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LOWELL, Mass. — Long at the forefront of efforts to implement and grow sustainable operations and practices in the Merrimack Valley, UMass Lowell and the City of Lowell today announced the Green Community Partnership.
An alliance to provide leadership, resources and expertise for sustainability initiatives throughout greater Lowell, the Green Community Partnership is the brainchild of university Chancellor Jacquie Moloney and City Manager Eileen Donoghue who, along with philanthropist Nancy Donahue, will co-chair a Green Community Commission that includes a broad swath of business, community and environmental leaders. The commission held its kick-off meeting today at the UMass Lowell Inn & Conference Center.
Moloney and Donoghue also announced the establishment of a new sustainability grant program to launch the partnership. Funded by a generous donation from Nancy Donahue to the university and matched by community partners, $50,000 will be available for joint university-community projects. Proposals must align with the sustainability goals in UMass Lowell’s 2020 Strategic Plan and the City of Lowell’s Sustainable Lowell 2025 Master Plan to be considered for grants ranging from $500 to $10,000.
Applications must be submitted online
by Friday, March 6 and a committee comprised of university and city officials will review the proposals. Open houses and outreach events will take place in February to provide additional details about the application and submission process for organizations and groups seeking grant funding. Grant recipients will be announced on Earth Day, Wednesday, April 22.
“As the No. 1 sustainable university in Massachusetts, UMass Lowell has been on the leading edge of this important movement,” Moloney said. “Our efforts have saved millions of operating dollars and reduced our impact on the environment. This partnership with the city will advance both our institutional values and our business efficiency and I’m grateful to City Manager Donoghue and her team for joining us in this effort.”
“Environmental sustainability has long been a central focus for the City of Lowell and through bold action, we have made measurable progress in curbing carbon emissions and improving our energy efficiency,” said Eileen Donoghue. “The Green Community Partnership will capitalize on the innovative spirit that Lowell is known for and that is fostered at the university by supporting creative ideas to protect our environment and advance our shared sustainability objectives.”
Both leaders thanked Nancy Donahue for her gift that served as a catalyst for the green initiative. They also praised elected leaders in Lowell and in the region for their support. Moloney and Donoghue said the Green Community Partnership will put Lowell well ahead of other communities as the governor’s office and the Massachusetts Legislature ramp up sustainability grant funding opportunities.
Two Green Community Partnership open houses have already been scheduled for individuals, university and community groups interested in applying for grants. The City of Lowell will hold an open house from 5 to 7 p.m. on Monday, Feb. 10 at the Lowell Senior Center, 276 Broadway St., Lowell. UMass Lowell will hold a similar session Wednesday Feb. 12 from 6 to 8 p.m. at University Crossing, 220 Pawtucket St., Lowell.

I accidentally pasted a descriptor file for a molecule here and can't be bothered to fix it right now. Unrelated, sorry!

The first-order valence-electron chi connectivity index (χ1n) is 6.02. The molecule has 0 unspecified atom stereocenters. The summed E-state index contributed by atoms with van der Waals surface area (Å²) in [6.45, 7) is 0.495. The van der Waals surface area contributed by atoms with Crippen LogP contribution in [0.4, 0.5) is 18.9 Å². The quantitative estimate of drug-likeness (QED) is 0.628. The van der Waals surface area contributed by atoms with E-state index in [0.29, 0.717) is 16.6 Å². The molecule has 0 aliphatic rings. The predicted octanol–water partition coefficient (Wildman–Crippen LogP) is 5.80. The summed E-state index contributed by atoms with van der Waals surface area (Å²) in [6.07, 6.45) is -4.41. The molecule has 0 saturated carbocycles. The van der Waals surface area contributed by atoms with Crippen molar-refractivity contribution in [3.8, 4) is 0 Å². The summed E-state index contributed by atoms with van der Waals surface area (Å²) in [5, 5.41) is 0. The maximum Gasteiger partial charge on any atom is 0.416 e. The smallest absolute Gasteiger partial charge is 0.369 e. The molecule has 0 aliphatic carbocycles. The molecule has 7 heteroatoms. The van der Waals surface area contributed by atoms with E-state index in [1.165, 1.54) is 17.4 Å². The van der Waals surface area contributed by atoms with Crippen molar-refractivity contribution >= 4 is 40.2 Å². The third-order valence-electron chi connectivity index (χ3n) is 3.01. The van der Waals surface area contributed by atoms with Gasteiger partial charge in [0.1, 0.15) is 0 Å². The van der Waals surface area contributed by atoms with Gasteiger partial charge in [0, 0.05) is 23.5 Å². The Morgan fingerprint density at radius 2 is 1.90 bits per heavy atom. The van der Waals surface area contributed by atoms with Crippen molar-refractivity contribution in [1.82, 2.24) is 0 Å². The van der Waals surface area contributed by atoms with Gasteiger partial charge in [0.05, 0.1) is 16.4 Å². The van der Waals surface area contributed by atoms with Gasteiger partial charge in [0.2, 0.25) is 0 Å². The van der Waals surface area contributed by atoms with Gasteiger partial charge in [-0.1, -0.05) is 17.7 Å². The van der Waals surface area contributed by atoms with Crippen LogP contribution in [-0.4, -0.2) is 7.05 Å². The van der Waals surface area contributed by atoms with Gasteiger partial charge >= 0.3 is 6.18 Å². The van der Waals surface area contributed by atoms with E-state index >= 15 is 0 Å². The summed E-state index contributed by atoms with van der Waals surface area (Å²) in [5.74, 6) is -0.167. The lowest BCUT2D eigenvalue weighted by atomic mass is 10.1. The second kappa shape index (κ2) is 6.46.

As an institution, UMass Lowell is recognized as a national leader for its commitment to sustainability and climate-change awareness. The Association for the Advancement of Sustainability in Higher Education (AASHE) rates UMass Lowell the highest among all colleges and universities in Massachusetts and among the top 2 percent globally for its sustainability efforts.
Since signing on to the American College & University Presidents’ Climate Commitment in 2007, UMass Lowell has committed itself to net-zero greenhouse gas emissions by 2050 through its aggressive Climate Action Plan. The recently completed $23.1 million Accelerated Energy Program resulted in more than $1 million in yearly savings and annual reductions of 1.7 million gallons of water and 9 million pounds of carbon dioxide emissions.
In 2010, the City of Lowell became one of the first communities in the Commonwealth to be designated as a Green Community, reflecting the city’s longstanding commitment to environmental sustainability and its leadership among Massachusetts gateway cities in implementing ambitious renewable energy and energy efficiency initiatives.
Since earning that designation, the city has continually made substantial investments to enhance the efficiency of municipal buildings and vehicles, resulting in a 30.77 percent reduction of greenhouse gas emissions. Lowell has also prioritized and invested in the development of renewable energy, which has led to the construction of a vast network of solar installations serving the municipality, including out-of-city solar facilities that generate net metering credits for the City of Lowell. Effective policies have been adopted by the city that have incentivized significant residential and commercial solar installations citywide.
The Lowell City Council has made sustainability a priority, consistently offering its full support of initiatives aimed at enhancing energy efficiency and reducing emissions. In 2017, the council adopted a resolution supporting the goal of transitioning Lowell to the use of 100 percent clean and renewable energy, prompting concrete steps that have reduced the city’s fossil fuel usage. Lowell’s sustainability efforts are also guided by an active Sustainability Council, formed in 2016.